Saturday, December 9, 2023
Friday, December 8, 2023
Thursday, December 7, 2023
Saint Ambrose repelling Emperor Theodosius
When in the year 369 Saint Ambrose, the young son of a Roman Senator, was sent by Probus, the Prefect of Italy, to the large province of Liguria Emilia in Italy, the officer said to him, Go and act not as a judge, but as a bishop. Ambrose, though not Christian, had already resisted by his probity the corrupting influence of the Roman youth of his day. In Liguria he showed himself to be clement as directed, and his great erudition also became well known to the inhabitants of the region. In the year 374 he was already governor of the province, at the moment when at Milan, in this same region, a bishop was needed for that great see. Since the heretics in Milan were many and fierce, he went to preserve order during the election of the new prelate. Though he was still only a catechumen, it was the Will of God that the provincial governor be chosen by acclamation. Despite his protestations and his subsequent flight from Milan when they were not accepted, he was found, baptized and consecrated for the archiepiscopal see.
Monday, December 4, 2023
We say that the divine Person of God the Word exists before all things, timelessly and eternally… And we say that it has all things that the Father has since it is consubstantial with him… At the same time, we say that in latter times, without leaving the bosom of the Father, the Word came to dwell in the womb of the holy Virgin…
Thus he was in all things and above all things, and at the same time he was existing in the womb of the holy Mother of God… He was made flesh and took from her the first-fruits of our clay, a body animated by a rational and intellectual soul, so that the very Person of God the Word was accounted to the flesh. [The Incarnate Word] had those properties of the divine nature in which he is one with the Father and the Spirit, and also had those features of human nature in which he is one with his Mother and us… And so we confess that even after the Incarnation he is the one Son of God, and we confess that the same is the Son of Man–one Christ, one Lord, the only–begotten Son and Word of God, Jesus our Lord. And we venerate his to begettings–one from the Father before the ages and one in latter times for our own sake, because it was for the sake of our salvation… We do not proclaim him God alone, stripped of our humanity, nor do we despoil him of his divinity and proclaim him man alone. We proclaim him to be one and the same, at once both God and man, perfect God and perfect man.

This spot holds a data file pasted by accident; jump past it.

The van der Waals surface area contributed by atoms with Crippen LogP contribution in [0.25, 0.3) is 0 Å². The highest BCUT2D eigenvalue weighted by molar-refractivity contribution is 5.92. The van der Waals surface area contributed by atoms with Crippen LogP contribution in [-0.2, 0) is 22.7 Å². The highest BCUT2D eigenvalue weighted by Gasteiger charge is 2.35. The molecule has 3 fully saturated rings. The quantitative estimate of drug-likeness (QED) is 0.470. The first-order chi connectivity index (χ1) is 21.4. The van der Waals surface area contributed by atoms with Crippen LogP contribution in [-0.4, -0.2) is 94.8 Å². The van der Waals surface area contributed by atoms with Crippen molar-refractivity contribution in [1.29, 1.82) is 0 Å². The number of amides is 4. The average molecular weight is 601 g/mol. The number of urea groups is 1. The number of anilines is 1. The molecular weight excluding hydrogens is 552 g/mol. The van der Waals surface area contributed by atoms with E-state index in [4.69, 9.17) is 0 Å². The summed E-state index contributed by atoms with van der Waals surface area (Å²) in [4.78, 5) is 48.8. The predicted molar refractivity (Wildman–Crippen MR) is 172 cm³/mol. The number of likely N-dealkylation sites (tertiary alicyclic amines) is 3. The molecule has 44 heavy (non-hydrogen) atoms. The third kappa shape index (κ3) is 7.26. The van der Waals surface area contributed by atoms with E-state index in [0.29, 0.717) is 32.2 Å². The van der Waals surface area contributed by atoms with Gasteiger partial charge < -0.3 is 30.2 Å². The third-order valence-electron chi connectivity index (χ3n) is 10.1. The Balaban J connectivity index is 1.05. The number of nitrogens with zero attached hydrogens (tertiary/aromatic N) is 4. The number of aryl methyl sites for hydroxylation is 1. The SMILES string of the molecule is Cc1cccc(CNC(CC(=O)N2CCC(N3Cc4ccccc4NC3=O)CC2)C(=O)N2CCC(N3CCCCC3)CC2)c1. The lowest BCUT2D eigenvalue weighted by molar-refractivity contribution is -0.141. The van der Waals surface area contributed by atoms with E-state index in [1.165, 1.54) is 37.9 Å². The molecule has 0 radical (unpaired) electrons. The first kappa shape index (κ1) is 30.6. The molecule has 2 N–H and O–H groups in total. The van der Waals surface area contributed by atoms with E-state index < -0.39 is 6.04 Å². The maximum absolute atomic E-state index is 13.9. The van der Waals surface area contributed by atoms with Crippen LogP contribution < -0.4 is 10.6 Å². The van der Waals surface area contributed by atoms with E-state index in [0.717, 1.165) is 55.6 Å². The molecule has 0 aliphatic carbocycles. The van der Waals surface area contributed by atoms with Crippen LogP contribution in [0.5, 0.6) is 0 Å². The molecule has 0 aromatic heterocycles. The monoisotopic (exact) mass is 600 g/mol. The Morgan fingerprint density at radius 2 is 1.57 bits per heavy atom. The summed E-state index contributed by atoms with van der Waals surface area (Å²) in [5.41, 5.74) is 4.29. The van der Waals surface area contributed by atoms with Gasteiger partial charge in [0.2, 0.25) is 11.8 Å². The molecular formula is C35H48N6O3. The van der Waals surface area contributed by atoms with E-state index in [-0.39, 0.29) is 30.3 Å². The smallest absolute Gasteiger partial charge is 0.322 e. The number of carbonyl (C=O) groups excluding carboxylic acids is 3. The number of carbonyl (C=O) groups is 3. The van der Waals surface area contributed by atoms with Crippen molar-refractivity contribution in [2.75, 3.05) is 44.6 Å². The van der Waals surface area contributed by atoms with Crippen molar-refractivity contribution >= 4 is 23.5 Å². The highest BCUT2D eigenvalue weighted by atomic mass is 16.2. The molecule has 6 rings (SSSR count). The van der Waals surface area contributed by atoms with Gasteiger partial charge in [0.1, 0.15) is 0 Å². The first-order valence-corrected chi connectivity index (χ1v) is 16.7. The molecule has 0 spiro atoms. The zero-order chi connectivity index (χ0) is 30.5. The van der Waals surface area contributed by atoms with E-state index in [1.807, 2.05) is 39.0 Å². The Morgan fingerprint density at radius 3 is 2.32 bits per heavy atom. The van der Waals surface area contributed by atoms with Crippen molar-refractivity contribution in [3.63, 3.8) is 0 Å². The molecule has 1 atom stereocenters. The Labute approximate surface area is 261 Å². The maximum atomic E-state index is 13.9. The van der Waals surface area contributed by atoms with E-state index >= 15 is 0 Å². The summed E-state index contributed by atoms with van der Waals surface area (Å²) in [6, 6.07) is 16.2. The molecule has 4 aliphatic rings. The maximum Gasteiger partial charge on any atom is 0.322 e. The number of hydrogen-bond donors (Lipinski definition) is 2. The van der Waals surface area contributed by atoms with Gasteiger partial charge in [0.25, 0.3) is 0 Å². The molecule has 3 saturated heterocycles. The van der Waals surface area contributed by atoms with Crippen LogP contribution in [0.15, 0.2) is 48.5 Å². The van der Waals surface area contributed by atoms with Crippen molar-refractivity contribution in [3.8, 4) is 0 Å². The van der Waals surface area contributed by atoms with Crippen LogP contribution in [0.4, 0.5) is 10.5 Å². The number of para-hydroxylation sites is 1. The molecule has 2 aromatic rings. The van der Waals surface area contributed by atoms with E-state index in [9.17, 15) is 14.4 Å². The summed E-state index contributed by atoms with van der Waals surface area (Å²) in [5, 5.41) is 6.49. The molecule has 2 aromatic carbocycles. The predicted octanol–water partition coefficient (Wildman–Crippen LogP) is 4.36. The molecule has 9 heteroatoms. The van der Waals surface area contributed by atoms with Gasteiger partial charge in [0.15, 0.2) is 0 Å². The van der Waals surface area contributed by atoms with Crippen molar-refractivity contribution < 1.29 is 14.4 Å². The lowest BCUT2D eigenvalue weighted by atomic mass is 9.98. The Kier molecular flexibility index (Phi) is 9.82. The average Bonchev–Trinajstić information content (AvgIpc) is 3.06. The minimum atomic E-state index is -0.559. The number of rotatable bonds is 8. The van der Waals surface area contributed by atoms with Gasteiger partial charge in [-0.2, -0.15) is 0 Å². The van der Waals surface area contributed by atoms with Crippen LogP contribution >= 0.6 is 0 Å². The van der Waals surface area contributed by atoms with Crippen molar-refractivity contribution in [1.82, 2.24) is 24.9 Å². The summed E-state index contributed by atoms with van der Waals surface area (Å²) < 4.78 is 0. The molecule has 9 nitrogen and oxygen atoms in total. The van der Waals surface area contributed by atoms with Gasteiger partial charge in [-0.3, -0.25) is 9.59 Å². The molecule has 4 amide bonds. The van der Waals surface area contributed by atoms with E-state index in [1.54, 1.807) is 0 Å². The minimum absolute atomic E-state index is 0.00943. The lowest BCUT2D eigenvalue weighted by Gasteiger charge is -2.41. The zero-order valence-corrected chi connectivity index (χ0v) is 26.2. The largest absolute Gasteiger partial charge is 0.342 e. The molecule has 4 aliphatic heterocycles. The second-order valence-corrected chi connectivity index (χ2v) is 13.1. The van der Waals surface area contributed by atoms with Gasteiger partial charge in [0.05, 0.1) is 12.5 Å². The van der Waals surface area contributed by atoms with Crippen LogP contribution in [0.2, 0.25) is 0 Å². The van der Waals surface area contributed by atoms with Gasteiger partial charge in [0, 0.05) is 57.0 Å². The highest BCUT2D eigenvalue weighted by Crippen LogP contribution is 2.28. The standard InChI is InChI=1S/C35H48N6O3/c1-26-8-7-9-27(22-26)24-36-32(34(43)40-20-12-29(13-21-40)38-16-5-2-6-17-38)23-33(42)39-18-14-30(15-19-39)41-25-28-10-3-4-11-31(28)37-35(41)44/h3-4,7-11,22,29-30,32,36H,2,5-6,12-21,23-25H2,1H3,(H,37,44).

SAINT JOHN DAMASCENE The Last of the Greek Fathers of the Church
Sunday, December 3, 2023
Christ comes not once only, but a second time, and far more splendidly. His first coming was part of God's forbearance with us; his second coming will be in the manifest power of God's kingdom. At his first coming he was wrapped in swaddling clothes and laid in a manger; at his second he will be robed in light. In his first coming he endured the cross and rose above its shame; at his second he will come gloriously with an army of angels. We are not content, then, with his first coming but look forward to the second. Of the first we said: “Blessed is he who comes in the Lord’s name”; we shall say it again when we meet the Lord with his angels and adore him.
The savior is not coming a second time to be judged, but to call to his tribunal those who once judged him. His first coming was in mercy, as he persuaded people to follow him; at his second coming, people will be subjected to his rule whether they want to be or not.
Of that twofold coming Malachi prophesied: “Straightway the Lord whom you seek shall come into his temple.” Of the second alone he says: “and the angel of the covenant whom you seek shall also come. Lo, the Almighty Lord is coming, and who shall abide the day of his coming or stand up to his gaze? For he comes like a refiners fire or a fullers lye, and he shall take his seat to refine and cleanse.” Of the two comings Paul, too, speaks to Titus: “the kindness of God the savior has manifested itself to all, teaching us to put aside wickedness and worldly desires and to live modestly, piously, and justly in the present age, while we wait for the blessed object of our hope to appear, the coming of our great God and savior Jesus Christ.” You can see how he speaks of the first coming, for which we give thanks, end of the second, which we await.
Our faith, then, is in him who “ascended to heaven and sits at the Father's right hand. He will come in glory to judge the living and the dead, and of his kingdom there will be no end.”
SAINT CYRIL OF JERUSALEM Catecheses
Saturday, December 2, 2023
One who has found love feeds on Christ every day and at every hour and he becomes immortal thereby. For Jesus said: ‘Whoever eats this bread that I shall give him shall never see death’ (cf. John 6.58). Blessed is he who eats the bread of love that is Jesus. For whoever feeds on love feeds on Christ…as John bears witness saying: ‘God is love’ (I John 4.8). Therefore one who lives in love receives from God the fruit of life. He breathes, even in this world, the air of the resurrection… Love is the kingdom… such is the ‘wine to gladden the heart of man’ (Psalm 104.5). Blessed is he who drinks of this wine…the sick have drunk of it and become strong; the ignorant have drunk of it and become wise.